A feminist reading of Freud

Training for Vietnamese Translators in Social Sciences and Humanities,
a project funded by EUNIC Global.

A review of Sarah Kofman, The Enigma of Woman: Woman in Freud’s Writings,  Cornell University Press, 1995.

By Etienne Rolland-Piègue, Director of Institut français du Vietnam

Originally published in French as: Sarah Kofman, L’énigme de la femme La femme dans les textes de Freud, Editions Galilée, 1980.

Freud had a complex relationship with women. He thought they lacked something, a je-ne-sais-quoi that was the obscure object of their desire. He called this lack: the phallus, and the drive that it generated: penis envy. It didn’t dawn on him that women could be perfectly happy with their body, and that they did not envy something that could be found elsewhere. He had trouble accepting the obvious: a girl’s genitalia is different from a boy’s; her sexual organs are differently configurated. He made up complex stories and referred to ancient myths to come to terms with this simple fact of life.

The story starts with boys and it is quite simple. Boy wants to sleep with mother but father stands in the way. He dreams of killing father, but is afraid that father will cut off his tiny weenie. He therefore develops a superego that will take on the role of father and will order what he can or cannot do. Fine so far, but what about girls? Does girl want to sleep with father and kill mother, as Jung proposed with his Electra complex? For Freud, things couldn’t be so simple. For one thing, women could not be afraid to lose what they didn’t have, and the fear of castration couldn’t work with them: if anything, it is women who menaced men with the threat of castration. Second, Freud also thought women lacked moral character and he linked this deficit to the formation of their superego, which originates in the oedipal phase. The superego cannot take the place of father, because girl doesn’t want to kill father: she wants to sleep with him.

Boys and girls, fathers and mothers

This is where the tiny weenie comes into play. For Freud, men were superior to women because they had one, whereas women’s inferiority came from their lack of it–actually, they had something that looked vaguely similar, called the clitoris, but it was so tiny that it was barely worth mentioning. Consequently, women envied men and their penis and cast a castrating threat over them. In the original story, girl wants to sleep with father, but she also wants to receive from him what she doesn’t have. So here, in a kind of magical trick, the baby takes the place of the phallus, and girl receives it from father. Voila! Some additional remarks by the founder of psychoanalysis posit that shame is a typically feminine sentiment because women are ashamed of their genital deficiency, and that plaiting and weaving, the only inventions in the history of mankind that originated with women, was an imitation of nature that causes the growth of pubic hair to conceal the genitals.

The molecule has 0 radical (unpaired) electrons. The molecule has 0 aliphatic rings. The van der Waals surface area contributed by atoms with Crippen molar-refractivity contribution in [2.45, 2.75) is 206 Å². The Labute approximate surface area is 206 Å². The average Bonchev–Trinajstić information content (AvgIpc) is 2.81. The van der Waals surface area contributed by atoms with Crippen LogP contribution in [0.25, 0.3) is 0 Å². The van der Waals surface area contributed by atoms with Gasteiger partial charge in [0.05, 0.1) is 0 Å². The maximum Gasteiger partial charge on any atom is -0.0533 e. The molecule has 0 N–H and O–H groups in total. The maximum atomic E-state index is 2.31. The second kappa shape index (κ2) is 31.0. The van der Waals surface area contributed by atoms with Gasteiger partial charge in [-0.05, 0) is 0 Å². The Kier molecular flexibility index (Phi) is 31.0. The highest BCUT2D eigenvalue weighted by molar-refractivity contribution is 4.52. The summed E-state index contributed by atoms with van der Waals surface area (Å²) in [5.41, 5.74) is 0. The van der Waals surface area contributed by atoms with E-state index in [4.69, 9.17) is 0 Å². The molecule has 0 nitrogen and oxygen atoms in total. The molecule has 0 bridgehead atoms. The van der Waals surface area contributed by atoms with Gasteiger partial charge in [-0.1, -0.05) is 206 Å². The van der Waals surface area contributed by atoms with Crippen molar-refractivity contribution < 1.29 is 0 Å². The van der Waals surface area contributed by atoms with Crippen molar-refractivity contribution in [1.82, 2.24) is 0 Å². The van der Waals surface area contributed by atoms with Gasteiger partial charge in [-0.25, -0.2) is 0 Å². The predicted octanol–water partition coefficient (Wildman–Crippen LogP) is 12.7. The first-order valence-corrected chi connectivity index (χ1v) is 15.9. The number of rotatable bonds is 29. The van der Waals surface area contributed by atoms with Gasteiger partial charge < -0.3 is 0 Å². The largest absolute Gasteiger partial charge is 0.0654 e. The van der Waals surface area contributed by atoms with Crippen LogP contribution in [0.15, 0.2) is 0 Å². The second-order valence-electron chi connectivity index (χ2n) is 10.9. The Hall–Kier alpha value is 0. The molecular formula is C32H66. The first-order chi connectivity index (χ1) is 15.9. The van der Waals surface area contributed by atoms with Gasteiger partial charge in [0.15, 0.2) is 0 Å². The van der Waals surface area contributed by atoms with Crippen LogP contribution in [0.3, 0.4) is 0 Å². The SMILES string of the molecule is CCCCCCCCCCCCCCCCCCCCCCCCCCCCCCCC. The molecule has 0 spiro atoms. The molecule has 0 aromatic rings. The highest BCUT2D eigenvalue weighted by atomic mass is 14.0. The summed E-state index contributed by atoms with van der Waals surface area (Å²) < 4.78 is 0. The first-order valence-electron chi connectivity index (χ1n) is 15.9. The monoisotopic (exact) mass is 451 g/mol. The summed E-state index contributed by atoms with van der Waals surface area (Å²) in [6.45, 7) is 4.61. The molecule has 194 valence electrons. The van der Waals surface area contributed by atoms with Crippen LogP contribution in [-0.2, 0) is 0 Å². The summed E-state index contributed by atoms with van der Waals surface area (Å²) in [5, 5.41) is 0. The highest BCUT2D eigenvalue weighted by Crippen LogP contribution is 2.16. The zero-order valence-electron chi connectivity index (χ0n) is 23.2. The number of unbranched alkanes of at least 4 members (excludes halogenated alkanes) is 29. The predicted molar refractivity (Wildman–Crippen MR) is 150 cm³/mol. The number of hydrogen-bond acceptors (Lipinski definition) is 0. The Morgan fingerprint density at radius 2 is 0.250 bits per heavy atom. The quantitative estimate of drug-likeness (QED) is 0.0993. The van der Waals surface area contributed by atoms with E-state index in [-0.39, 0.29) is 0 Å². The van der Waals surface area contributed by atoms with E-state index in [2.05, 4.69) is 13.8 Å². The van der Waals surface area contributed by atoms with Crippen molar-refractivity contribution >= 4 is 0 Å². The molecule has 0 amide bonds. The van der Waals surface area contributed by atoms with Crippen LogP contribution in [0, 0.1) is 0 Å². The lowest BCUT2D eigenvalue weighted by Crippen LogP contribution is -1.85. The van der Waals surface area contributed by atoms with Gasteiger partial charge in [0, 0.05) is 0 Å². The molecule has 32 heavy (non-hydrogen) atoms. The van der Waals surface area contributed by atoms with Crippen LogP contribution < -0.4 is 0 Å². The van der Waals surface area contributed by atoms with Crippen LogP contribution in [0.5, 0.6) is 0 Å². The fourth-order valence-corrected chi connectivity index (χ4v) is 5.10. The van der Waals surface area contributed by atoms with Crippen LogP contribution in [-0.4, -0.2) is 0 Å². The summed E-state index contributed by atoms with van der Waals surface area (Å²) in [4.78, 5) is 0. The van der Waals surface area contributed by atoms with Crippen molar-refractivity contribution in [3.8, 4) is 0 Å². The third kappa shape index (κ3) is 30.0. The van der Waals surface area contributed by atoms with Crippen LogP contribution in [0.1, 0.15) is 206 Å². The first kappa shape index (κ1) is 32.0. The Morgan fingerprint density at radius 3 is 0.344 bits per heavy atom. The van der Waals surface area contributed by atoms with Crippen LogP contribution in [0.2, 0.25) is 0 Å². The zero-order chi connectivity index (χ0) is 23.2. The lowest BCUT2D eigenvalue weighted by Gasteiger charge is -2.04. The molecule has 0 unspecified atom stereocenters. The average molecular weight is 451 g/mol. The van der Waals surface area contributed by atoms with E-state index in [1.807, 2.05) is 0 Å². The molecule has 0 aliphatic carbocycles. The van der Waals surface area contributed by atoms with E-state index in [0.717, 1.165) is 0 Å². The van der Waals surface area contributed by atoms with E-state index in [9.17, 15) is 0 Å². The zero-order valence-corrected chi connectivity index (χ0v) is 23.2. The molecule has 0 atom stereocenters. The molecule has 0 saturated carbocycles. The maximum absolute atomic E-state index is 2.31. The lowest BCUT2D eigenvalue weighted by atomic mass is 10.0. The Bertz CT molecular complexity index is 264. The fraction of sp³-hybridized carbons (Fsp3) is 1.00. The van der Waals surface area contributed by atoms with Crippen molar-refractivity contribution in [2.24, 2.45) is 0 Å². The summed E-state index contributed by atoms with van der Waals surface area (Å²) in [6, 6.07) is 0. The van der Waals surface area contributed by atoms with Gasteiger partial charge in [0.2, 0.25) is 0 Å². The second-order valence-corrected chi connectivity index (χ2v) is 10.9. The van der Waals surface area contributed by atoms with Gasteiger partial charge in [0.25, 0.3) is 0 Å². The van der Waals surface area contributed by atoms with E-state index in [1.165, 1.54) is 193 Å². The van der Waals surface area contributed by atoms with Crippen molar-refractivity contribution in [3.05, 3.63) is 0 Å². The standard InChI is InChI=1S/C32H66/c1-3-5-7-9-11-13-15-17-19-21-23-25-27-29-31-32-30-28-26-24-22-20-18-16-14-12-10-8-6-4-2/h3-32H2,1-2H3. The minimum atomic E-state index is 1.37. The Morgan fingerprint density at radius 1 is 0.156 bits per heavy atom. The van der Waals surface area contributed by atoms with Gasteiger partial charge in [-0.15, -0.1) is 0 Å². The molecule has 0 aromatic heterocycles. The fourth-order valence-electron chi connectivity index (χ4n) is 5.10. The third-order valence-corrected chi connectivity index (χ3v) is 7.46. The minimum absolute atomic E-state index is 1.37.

If phallocracy refers to a system dominated by the phallus, and in which the male sex is thought superior, then Freud fully deserved the name of phallocrat. Prejudices against women were quite common in his time and social environment. But Freud’s relationship with women was not simply the reflect of his time: they were tainted by personal proclivities and obsessions, which he projected upon his system. Indeed, psychoanalysis–the discipline that he created, and which he compared to Galileo’s heliocentrism or to Darwin’s origins of species–can be thought of as a projection of Freud’s personal fantasies and phantasms, as an autobiographical novel that he tried to impose on his contemporaries and successors, indeed to the whole of mankind. Freud was delusional, and we are left to deal with the remains of his dreams and prejudices.

Addressing women